In a statement, GM acknowledged the bill's provision for unusual government controls, but said, "The current set of extraordinary economic circumstances the industry faces requires equally extraordinary action now on both the part of the automakers and Congress. … We will abide by the conditions proposed in the bill and will continue our restructuring with great urgency."

Chrysler, which says it needs $4 billion now and an additional $3 billion next year, said late Monday it "is pleased that progress is being made. The legislation announced today recognizes Chrysler's need for an immediate, short-term working capital bridge to get us through this liquidity crisis."

Without the loans, the car companies say, they won't have enough money on hand to simply meet their daily expenses. The auto business is capital-intensive. GM, for instance, needs about $14 billion in cash to keep running.

The $15 billion in emergency loans from the government would be intended to carry the car companies through the first quarter next year. Then, the incoming Barack Obama administration would be responsible for either hammering out a longer-term plan or letting the free market decide Detroit's fate.

The draft legislation calls for the government to move to the head of the line of creditors in case of a default. Scott Talbott, senior vice president of government affairs at The Financial Services Roundtable, a trade association, says the banking industry isn't bothered by becoming secondary creditors.

"We are supportive of the deal, even though it weakens our position in the short term," he said. "In the long run, making the automakers stronger will help the economy, and we're all in this economy together."

Still, he said, more needs to be done to help the automakers' lending operations — GMAC, Ford Credit and Chrysler Credit: "If people can't get credit to buy the cars, this might all be for naught."

The legislation enabling the loans became a magnet for auto activists.

"Congress should assure we get environmental benefits out of this program. This is the way we can hold their feet to the fire," said Roland Hwang of the Natural Resources Defense Council. "Otherwise, they will go back to their gas-guzzling ways."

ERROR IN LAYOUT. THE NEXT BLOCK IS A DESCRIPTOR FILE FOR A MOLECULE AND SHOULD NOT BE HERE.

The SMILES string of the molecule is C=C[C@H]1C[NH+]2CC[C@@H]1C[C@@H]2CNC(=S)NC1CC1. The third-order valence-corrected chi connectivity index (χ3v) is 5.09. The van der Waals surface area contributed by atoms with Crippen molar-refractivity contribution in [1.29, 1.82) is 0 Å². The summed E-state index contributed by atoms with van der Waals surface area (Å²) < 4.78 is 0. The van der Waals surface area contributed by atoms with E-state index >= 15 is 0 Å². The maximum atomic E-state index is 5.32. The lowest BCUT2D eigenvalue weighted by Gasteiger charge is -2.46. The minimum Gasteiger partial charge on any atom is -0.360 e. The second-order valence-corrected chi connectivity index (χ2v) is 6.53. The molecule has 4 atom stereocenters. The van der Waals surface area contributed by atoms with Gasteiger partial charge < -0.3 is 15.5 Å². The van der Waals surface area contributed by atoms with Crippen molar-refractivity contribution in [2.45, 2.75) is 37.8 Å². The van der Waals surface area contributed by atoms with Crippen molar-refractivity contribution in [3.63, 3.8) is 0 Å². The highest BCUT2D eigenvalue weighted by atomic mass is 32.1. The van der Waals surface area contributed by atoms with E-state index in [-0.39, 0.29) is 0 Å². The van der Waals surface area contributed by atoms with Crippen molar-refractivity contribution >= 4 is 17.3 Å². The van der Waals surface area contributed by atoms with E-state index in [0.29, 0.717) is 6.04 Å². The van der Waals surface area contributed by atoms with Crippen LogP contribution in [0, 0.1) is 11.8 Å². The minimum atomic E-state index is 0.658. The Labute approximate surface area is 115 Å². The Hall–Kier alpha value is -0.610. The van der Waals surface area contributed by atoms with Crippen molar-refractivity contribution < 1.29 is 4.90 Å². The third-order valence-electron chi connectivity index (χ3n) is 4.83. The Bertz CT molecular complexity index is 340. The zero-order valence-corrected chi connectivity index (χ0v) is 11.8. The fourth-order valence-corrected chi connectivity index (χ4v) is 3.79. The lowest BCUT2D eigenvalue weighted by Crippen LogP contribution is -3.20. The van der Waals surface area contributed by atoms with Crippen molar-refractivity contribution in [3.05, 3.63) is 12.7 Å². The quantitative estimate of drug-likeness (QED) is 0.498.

He was referring to a provision that would prohibit any automaker taking federal loans from suing states that enacted tougher laws about greenhouse-gas emissions.

A major greenhouse gas is carbon dioxide, and the amount of carbon dioxide emitted is directly related to the amount of fuel a vehicle uses. Thus, automakers have argued, regulating carbon dioxide is a sly way to regulate fuel economy. By law, only the federal government can do that.

MoveBeyondOil.org, a group that advocates finding alternatives to petroleum fuel, wanted automakers to be forced to make 50% of their cars run on ethanol, methanol or natural gas by 2012 and 80% by 2015.

"The automakers never miss an opportunity to miss an opportunity," said Peter Forman, founder of MoveBeyondOil. "The failure to include flex-fuel standards for vehicles keeps the auto industry and the American people dependent on unreliable and hostile sources of fuel."

Restrictions workable

The government oversight and other restrictions that would accompany the loans are workable for auto companies desperate for money, says a crisis management expert.

"I don't see that as a deal-breaker," said Van Conway, president of Conway MacKenzie & Dunleavy in Birmingham, Mich., just outside Detroit. The government could "be micromanaging, but I don't know how that stops the business from going forward." He adds that automakers "are going to run the business as they see fit."

The reins could have been tighter. One version of the bill gave the federal overseer the power to force an automaker into bankruptcy.

Sen. Carl Levin, D-Mich., a Detroit backer, said he's happy to see that what appeared late Monday to be the final version omitted that draconian scenario and other "provisions that would have created great problems."

The bill, he said, "shows a path we can move forward on, and I am cautiously optimistic that we will reach an agreement that can get the necessary votes in the Congress."

The most crucial group — Wall Street investors, who have hammered the automakers' stocks lately — found hope in the legislation and bid up the shares. Ford closed at $3.38, up 66 cents, or 24%. GM closed at $4.93, up 85 cents, or 21%.

ABC News Live

ABC News Live

24/7 coverage of breaking news and live events